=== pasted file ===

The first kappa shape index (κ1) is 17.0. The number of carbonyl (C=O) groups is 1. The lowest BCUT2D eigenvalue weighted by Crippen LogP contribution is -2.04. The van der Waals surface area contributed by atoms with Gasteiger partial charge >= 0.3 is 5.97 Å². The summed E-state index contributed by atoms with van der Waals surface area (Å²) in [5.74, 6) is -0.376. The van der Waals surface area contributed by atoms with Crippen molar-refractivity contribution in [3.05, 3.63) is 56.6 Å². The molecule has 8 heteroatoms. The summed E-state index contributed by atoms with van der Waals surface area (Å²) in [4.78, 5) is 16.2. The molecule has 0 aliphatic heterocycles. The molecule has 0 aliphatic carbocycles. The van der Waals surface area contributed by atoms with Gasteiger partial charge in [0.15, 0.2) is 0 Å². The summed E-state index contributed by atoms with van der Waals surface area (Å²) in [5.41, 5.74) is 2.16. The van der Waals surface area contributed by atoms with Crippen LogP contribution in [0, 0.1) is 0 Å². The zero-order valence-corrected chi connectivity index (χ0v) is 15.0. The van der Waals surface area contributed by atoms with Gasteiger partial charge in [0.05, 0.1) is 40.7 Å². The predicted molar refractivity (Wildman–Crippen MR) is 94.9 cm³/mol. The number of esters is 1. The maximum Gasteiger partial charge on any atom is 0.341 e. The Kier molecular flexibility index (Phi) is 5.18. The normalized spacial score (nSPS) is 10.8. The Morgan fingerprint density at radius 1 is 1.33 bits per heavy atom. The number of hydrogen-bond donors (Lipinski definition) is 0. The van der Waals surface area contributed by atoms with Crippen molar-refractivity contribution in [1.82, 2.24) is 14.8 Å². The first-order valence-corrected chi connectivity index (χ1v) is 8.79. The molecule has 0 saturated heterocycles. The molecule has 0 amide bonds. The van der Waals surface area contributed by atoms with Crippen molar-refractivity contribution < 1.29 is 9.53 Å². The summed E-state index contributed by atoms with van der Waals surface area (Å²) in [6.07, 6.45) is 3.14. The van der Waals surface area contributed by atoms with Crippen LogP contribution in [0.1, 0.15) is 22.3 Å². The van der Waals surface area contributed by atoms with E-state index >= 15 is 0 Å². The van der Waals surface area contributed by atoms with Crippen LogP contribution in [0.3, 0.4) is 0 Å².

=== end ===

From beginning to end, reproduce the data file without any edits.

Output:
The first kappa shape index (κ1) is 17.0. The number of carbonyl (C=O) groups is 1. The lowest BCUT2D eigenvalue weighted by Crippen LogP contribution is -2.04. The van der Waals surface area contributed by atoms with Gasteiger partial charge >= 0.3 is 5.97 Å². The summed E-state index contributed by atoms with van der Waals surface area (Å²) in [5.74, 6) is -0.376. The van der Waals surface area contributed by atoms with Crippen molar-refractivity contribution in [3.05, 3.63) is 56.6 Å². The molecule has 8 heteroatoms. The summed E-state index contributed by atoms with van der Waals surface area (Å²) in [4.78, 5) is 16.2. The molecule has 0 aliphatic heterocycles. The molecule has 0 aliphatic carbocycles. The van der Waals surface area contributed by atoms with Gasteiger partial charge in [0.15, 0.2) is 0 Å². The summed E-state index contributed by atoms with van der Waals surface area (Å²) in [5.41, 5.74) is 2.16. The van der Waals surface area contributed by atoms with Crippen LogP contribution in [0, 0.1) is 0 Å². The zero-order valence-corrected chi connectivity index (χ0v) is 15.0. The van der Waals surface area contributed by atoms with Gasteiger partial charge in [0.05, 0.1) is 40.7 Å². The predicted molar refractivity (Wildman–Crippen MR) is 94.9 cm³/mol. The number of esters is 1. The maximum Gasteiger partial charge on any atom is 0.341 e. The Kier molecular flexibility index (Phi) is 5.18. The normalized spacial score (nSPS) is 10.8. The Morgan fingerprint density at radius 1 is 1.33 bits per heavy atom. The number of hydrogen-bond donors (Lipinski definition) is 0. The van der Waals surface area contributed by atoms with Crippen molar-refractivity contribution in [1.82, 2.24) is 14.8 Å². The first-order valence-corrected chi connectivity index (χ1v) is 8.79. The molecule has 0 saturated heterocycles. The molecule has 0 amide bonds. The van der Waals surface area contributed by atoms with Crippen molar-refractivity contribution < 1.29 is 9.53 Å². The summed E-state index contributed by atoms with van der Waals surface area (Å²) in [6.07, 6.45) is 3.14. The van der Waals surface area contributed by atoms with Crippen LogP contribution in [0.1, 0.15) is 22.3 Å². The van der Waals surface area contributed by atoms with E-state index >= 15 is 0 Å². The van der Waals surface area contributed by atoms with Crippen LogP contribution in [0.3, 0.4) is 0 Å².